Thomas Edison, inventor of the light bulb (1847–1931)
What’s all this talk about the sun and its solar energy? Well, it’s rather important – it powers our oceans, drives the wind and warms our planet 24 hours a day. Pretty much everything depends on the sun for life – without it we would all be frozen out of existence.
The sun’s energy is totally renewable – that is, it never runs out (well it will in around 4 billion years so we’ve got a bit of time to prepare). Enough sunlight falls on our earth every hour to power us for a year. It’s the capture and storage of this energy that has been elusive. The capture and use of solar energy gives off almost no pollution. There is some in the manufacturing process but this is counterbalanced within the first two years of pollution free energy production – from then on you have clean energy.
We are finally starting to get serious about using it. The international solar industry has grown 100 times in the last ten years and is now turning over almost 100 billion dollars per year. This growth is great news for us because it means that costs are diving rapidly. In Australia solar costs have dropped by 50% in the last four years.
Solar energy (using photovoltaic panels or PV) has dropped to the same cost as buying energy from the grid for 70% of Australians. We are still not there in Tassie, Victoria and the ACT. We will have to wait until 2015. So apart from the upfront cost there is nothing to stop us from paying less for our power bills forever.
Last month we were chatting with a bloke about solar energy. He had just installed a solar unit on his roof and a new granite kitchen for his missus during some renovations. Both new additions cost around $10,000 each. He said everyone asked him, ‘when will the solar panels pay you back?’ His answer was, ‘every day.’ The granite bench tops wouldn’t be worth a pinch of salt the minute they were installed. Solar panels reduce the cost of running your house for their entire life.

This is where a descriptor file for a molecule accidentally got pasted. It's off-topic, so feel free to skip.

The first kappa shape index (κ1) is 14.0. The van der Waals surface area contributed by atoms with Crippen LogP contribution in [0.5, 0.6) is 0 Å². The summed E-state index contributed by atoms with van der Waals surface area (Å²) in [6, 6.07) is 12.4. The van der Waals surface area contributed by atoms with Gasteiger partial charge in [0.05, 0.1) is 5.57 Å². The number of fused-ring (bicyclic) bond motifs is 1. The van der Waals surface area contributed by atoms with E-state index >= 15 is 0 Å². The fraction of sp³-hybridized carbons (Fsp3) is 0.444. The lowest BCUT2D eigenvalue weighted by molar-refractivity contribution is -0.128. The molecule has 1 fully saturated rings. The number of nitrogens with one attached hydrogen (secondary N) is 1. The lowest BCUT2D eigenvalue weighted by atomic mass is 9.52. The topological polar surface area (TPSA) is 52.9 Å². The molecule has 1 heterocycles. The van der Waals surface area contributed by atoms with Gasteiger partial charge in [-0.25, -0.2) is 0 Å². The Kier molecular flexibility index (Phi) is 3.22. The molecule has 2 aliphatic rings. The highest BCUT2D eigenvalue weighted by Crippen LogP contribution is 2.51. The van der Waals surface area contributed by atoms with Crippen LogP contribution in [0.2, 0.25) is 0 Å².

The sun shines strongest when we need power most – on the stinking hot days when we hide inside and dive for the remote to crank up the air con. What could make more sense?
Strangely our Federal and State governments seem determined to wind back their support of solar because the schemes are just, ’too popular.’ Their support of the fossil fuel industry continues to run into the billions of dollars every year. Around 12 Billion dollars at last count.
It’s time to get serious about solar! When you look at a solar map of the world (the best places are marked with red and the worst with blue) Australia stands out like a throbbing pimple – second only to the Sahara Desert. The opportunity for us to develop and export solar to the world is matched only by our inability to get our act together. There’s nothing like the sun.
But the sun doesn’t shine all the time, so what happens then? Well, there are two major developments on this front. One is molten salts that store the solar energy as heat for use at night or on cloudy days. The other more widely spread storage is solar pumped hydro. During the day water is pumped up a hill by solar energy then at night time the water is released spinning a turbine to create energy. All the water is pumped around in circles there is no need for a nearby water source.
We’ve been watching a brilliant documentary series called ‘Wonders of the Universe’ presented by the physicist Brian Cox. It’s one of those rare shows that leaves you in a perpetual state of awe. It’s simply impossible for our limited brain to grasp the enormity of the Universe that surrounds us.
There were a couple of Sun facts that we must share – the first one is a bit gory. If one were able to stand on its surface without being burnt all of our blood would be pulled down our body. It would gush out of our feet simply from its huge gravitational force. The second is that when the sun finally runs out of fuel and goes out (in around 4 billion years) it will ultimately turn into a huge diamond about the size of our earth. Wow!